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July 13, 2013
The govt last year extended the club's lease up to 2050.
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July 13, 2013
Madras Club is today home to modern aristocrats.
- Mission admission
July 13, 2013
The news of a member stumping up over a crore for entry to Mumbai’s Breach Candy club only proves that the allure of private clubs still holds…
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ARULMIGU DANDAYUDHAPANI SWAMI DEVASTHANAM, PALANI PANCHAMIRTHAM
The hill temple at Palani, near Dindigul in south Tamil Nadu, is famous for its panchamirtham, a kind of sweet jam made of bananas, honey, black dates, ghee, spices and sugar. Viruppachchi plantains - small bananas with very little water content that grow only in the Palani Hills - form the base for this prasadam. A temple official describes it as "a mixture of bananas, honey, ghee, black dates, kalkandu (candy sugar), cardamom and nattu sakkarai (a type of jaggery )". The panchamirtham is manufactured roundthe-clock in a factory at the foot of the Palani hills, and the demand is higher during festivals. Since September 2008, the mixing of panchamirtham has been automated. With the increase in the prasadam's popularity, the temple board has tried to make the packaging more attractive. The panchamirtham, which used to come in just a white plastic bottle with a red cap, is now available in bottles, containers with openers, and even in gift boxes with holy ash and spoons. "Over the years, the sale of panchamirtham has increased manifold. Says the official, "In 2000-01, sales were Rs 4. 03 crore and in 2009-10 it was Rs 18. 93 crore. The panchamirtham is available in temple administration shops as well. " The Hindu Religious and Charitable Endowments Board, which is the custodian of most temples in Tamil Nadu, has applied for Geographic Indication (GI) status for Palani panchamirtham.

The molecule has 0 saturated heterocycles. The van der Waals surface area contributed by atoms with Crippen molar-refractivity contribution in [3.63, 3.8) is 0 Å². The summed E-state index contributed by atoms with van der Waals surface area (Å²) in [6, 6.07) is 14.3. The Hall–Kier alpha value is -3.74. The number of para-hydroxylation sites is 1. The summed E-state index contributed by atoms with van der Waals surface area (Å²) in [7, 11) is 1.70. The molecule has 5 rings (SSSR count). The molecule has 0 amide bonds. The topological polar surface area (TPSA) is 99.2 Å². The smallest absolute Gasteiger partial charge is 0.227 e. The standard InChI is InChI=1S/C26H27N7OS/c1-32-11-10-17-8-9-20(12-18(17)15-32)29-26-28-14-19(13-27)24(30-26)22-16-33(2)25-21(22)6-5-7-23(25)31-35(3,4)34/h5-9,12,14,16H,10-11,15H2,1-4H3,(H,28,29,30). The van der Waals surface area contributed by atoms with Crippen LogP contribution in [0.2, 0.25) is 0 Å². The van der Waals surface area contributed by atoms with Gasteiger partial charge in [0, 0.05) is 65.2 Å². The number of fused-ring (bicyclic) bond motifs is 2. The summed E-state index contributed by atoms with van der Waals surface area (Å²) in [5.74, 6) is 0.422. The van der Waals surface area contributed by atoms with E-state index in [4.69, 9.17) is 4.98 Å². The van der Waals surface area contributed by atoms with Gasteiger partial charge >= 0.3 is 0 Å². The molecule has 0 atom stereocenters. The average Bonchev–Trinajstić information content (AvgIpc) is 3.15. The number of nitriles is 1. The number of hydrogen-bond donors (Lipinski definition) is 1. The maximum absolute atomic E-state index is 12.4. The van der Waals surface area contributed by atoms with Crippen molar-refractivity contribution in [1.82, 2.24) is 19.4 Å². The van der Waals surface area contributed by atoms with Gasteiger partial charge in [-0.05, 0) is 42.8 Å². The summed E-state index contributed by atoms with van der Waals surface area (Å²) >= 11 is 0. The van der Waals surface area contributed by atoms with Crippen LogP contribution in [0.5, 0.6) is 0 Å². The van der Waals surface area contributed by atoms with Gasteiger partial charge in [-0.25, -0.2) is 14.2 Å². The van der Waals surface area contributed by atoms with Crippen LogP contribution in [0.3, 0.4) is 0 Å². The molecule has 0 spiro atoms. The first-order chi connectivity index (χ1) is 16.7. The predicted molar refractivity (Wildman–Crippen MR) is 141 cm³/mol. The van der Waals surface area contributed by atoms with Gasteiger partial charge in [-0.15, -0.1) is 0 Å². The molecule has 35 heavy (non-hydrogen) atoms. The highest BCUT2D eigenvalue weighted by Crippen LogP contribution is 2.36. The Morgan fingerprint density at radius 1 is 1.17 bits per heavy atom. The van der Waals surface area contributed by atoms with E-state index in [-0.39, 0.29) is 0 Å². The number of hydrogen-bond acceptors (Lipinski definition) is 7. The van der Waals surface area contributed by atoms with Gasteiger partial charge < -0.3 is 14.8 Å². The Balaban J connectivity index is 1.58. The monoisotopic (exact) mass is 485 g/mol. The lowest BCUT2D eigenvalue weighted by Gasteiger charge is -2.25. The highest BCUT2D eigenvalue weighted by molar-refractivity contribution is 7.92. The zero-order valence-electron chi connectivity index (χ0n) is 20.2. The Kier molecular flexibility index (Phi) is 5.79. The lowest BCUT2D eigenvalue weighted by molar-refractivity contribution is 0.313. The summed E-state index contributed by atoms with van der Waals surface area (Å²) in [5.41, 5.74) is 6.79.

SRI PARTHASARATHY SWAMY TEMPLE, CHENNAI PULIYODARAI
At the Parthasarathy temple, named for Arjuna's charioteer, in Triplicane in Chennai, a different prasadam is prepared every day. But the most famous of these is the sakkarai pongal (jaggery rice) and puliyodarai (tamarind rice) that are given free to devotees. The sakkarai pongal is made with jaggery, cardamom, rice, broken moong dal, ghee and cashewnuts. The jaggery is heated till it forms wirelike crystals and then mixed with other ingredients. "What makes it special is the fact that we do the mixing on a stone and not in a vessel, " says R Ramanujam, head of the temple kitchen, which is manned entirely by volunteers. For the puliyodarai, apart from rice and tamarind juice, the temple uses pepper instead of red chilli to give it its unique taste. "We don't use chilli as Lord Parthasarathy's face is covered with injuries from arrows. If we use chilli, it will increase the burning sensation in his face, " says Ramanujam. The sakkarai pongal and puliyodarai are not available over the counter and devotees have to place orders two days in advance.